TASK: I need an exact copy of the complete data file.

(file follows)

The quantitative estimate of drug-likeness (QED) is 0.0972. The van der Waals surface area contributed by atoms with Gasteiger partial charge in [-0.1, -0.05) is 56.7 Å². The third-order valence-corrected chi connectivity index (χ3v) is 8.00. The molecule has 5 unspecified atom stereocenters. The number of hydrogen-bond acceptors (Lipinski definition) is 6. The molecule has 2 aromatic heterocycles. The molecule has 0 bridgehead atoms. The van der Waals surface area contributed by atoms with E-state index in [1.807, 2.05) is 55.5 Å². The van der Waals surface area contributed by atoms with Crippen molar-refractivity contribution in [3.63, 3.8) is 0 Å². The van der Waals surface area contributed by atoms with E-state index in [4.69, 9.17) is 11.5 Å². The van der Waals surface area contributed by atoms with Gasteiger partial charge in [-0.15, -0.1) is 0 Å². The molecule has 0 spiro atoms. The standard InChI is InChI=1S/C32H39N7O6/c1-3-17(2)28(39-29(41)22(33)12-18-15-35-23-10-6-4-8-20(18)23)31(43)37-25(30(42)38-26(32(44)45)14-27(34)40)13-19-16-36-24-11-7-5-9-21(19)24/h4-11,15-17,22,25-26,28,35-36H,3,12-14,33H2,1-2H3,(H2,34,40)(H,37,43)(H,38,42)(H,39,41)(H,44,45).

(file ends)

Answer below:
The quantitative estimate of drug-likeness (QED) is 0.0972. The van der Waals surface area contributed by atoms with Gasteiger partial charge in [-0.1, -0.05) is 56.7 Å². The third-order valence-corrected chi connectivity index (χ3v) is 8.00. The molecule has 5 unspecified atom stereocenters. The number of hydrogen-bond acceptors (Lipinski definition) is 6. The molecule has 2 aromatic heterocycles. The molecule has 0 bridgehead atoms. The van der Waals surface area contributed by atoms with E-state index in [1.807, 2.05) is 55.5 Å². The van der Waals surface area contributed by atoms with Crippen molar-refractivity contribution in [3.63, 3.8) is 0 Å². The van der Waals surface area contributed by atoms with E-state index in [4.69, 9.17) is 11.5 Å². The van der Waals surface area contributed by atoms with Gasteiger partial charge in [-0.15, -0.1) is 0 Å². The molecule has 0 spiro atoms. The standard InChI is InChI=1S/C32H39N7O6/c1-3-17(2)28(39-29(41)22(33)12-18-15-35-23-10-6-4-8-20(18)23)31(43)37-25(30(42)38-26(32(44)45)14-27(34)40)13-19-16-36-24-11-7-5-9-21(19)24/h4-11,15-17,22,25-26,28,35-36H,3,12-14,33H2,1-2H3,(H2,34,40)(H,37,43)(H,38,42)(H,39,41)(H,44,45).